A religious order plans to protest three upcoming executions at the federal penitentiary in Terre Haute.

Members of the Sisters of Providence, St. Mary of the Woods will hold a vigil Monday afternoon before the scheduled 4:00 pm execution of Daniel Lee.

The vigil will take place on Springhill Road and US 41/150.

“Sadly the Catholic Church within our official teachings, only within the last, I think it will be two years this fall, has said unequivocally there is no reason, capital punishment, the death penalty is ever admissible,” said Sister Barbara Battista.

Purdue University announced the school is “formulating plans” to require all students to take a COVID-19 test before arriving at the West Lafayette campus for the upcoming academic year -- and for the school to cover the costs of that testing.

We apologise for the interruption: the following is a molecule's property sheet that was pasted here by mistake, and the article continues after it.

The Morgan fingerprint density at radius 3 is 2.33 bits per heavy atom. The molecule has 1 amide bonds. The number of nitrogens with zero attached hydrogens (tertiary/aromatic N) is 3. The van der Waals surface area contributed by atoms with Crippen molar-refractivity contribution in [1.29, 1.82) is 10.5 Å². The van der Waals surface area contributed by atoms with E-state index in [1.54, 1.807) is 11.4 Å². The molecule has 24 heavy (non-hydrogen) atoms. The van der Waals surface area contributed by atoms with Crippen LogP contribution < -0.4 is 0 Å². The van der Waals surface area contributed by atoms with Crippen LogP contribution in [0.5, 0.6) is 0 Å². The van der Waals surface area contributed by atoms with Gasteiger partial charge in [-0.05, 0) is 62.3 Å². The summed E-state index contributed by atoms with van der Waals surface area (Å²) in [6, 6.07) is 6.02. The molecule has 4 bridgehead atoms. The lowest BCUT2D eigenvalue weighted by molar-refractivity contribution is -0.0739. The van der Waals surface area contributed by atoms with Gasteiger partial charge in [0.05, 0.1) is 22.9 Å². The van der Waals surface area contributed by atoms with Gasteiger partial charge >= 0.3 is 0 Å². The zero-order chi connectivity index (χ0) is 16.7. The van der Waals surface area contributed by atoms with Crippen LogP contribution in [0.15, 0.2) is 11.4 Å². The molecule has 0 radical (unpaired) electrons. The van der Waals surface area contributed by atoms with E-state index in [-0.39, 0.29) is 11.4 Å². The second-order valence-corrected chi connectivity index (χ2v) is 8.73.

(Lauren Chapman/IPB News)

A federal judge permanently struck down a 2018 Indiana anti-abortion law that required doctors to report a long list of so-called abortion complications.

Whitmer: Health Workers Must Get 'Implicit Bias' Training

Jul 9, 2020

LANSING, Mich. (AP) — All health workers in Michigan will be required to receive "implicit bias" training under a directive issued by Gov. Gretchen Whitmer, who says the mandate is intended to address the coronavirus pandemic's disproportionate impact on people of color. The order requires the state licensing department to write rules requiring the training as part of the licensing and registration of health professionals.